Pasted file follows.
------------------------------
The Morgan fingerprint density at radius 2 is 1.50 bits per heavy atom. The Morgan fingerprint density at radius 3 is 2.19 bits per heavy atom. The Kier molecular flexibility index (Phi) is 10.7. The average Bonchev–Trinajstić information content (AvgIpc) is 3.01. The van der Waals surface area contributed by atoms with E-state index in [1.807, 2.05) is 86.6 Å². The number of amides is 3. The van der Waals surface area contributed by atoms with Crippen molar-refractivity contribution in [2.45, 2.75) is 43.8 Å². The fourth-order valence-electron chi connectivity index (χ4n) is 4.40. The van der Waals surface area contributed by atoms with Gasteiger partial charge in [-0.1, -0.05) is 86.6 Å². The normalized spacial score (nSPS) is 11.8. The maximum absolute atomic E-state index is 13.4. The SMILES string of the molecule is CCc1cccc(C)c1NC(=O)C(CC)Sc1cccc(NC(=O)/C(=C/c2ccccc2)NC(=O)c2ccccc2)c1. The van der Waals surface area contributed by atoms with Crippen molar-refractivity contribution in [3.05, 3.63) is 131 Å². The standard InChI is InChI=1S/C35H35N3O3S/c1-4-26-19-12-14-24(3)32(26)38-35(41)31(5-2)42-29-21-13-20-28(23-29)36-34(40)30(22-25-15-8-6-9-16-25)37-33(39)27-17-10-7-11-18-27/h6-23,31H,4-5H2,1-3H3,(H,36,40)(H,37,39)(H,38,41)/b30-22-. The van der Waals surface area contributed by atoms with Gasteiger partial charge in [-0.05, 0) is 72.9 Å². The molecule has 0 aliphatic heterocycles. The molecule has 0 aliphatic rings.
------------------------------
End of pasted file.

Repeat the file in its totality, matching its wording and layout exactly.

The Morgan fingerprint density at radius 2 is 1.50 bits per heavy atom. The Morgan fingerprint density at radius 3 is 2.19 bits per heavy atom. The Kier molecular flexibility index (Phi) is 10.7. The average Bonchev–Trinajstić information content (AvgIpc) is 3.01. The van der Waals surface area contributed by atoms with E-state index in [1.807, 2.05) is 86.6 Å². The number of amides is 3. The van der Waals surface area contributed by atoms with Crippen molar-refractivity contribution in [2.45, 2.75) is 43.8 Å². The fourth-order valence-electron chi connectivity index (χ4n) is 4.40. The van der Waals surface area contributed by atoms with Gasteiger partial charge in [-0.1, -0.05) is 86.6 Å². The normalized spacial score (nSPS) is 11.8. The maximum absolute atomic E-state index is 13.4. The SMILES string of the molecule is CCc1cccc(C)c1NC(=O)C(CC)Sc1cccc(NC(=O)/C(=C/c2ccccc2)NC(=O)c2ccccc2)c1. The van der Waals surface area contributed by atoms with Crippen molar-refractivity contribution in [3.05, 3.63) is 131 Å². The standard InChI is InChI=1S/C35H35N3O3S/c1-4-26-19-12-14-24(3)32(26)38-35(41)31(5-2)42-29-21-13-20-28(23-29)36-34(40)30(22-25-15-8-6-9-16-25)37-33(39)27-17-10-7-11-18-27/h6-23,31H,4-5H2,1-3H3,(H,36,40)(H,37,39)(H,38,41)/b30-22-. The van der Waals surface area contributed by atoms with Gasteiger partial charge in [-0.05, 0) is 72.9 Å². The molecule has 0 aliphatic heterocycles. The molecule has 0 aliphatic rings.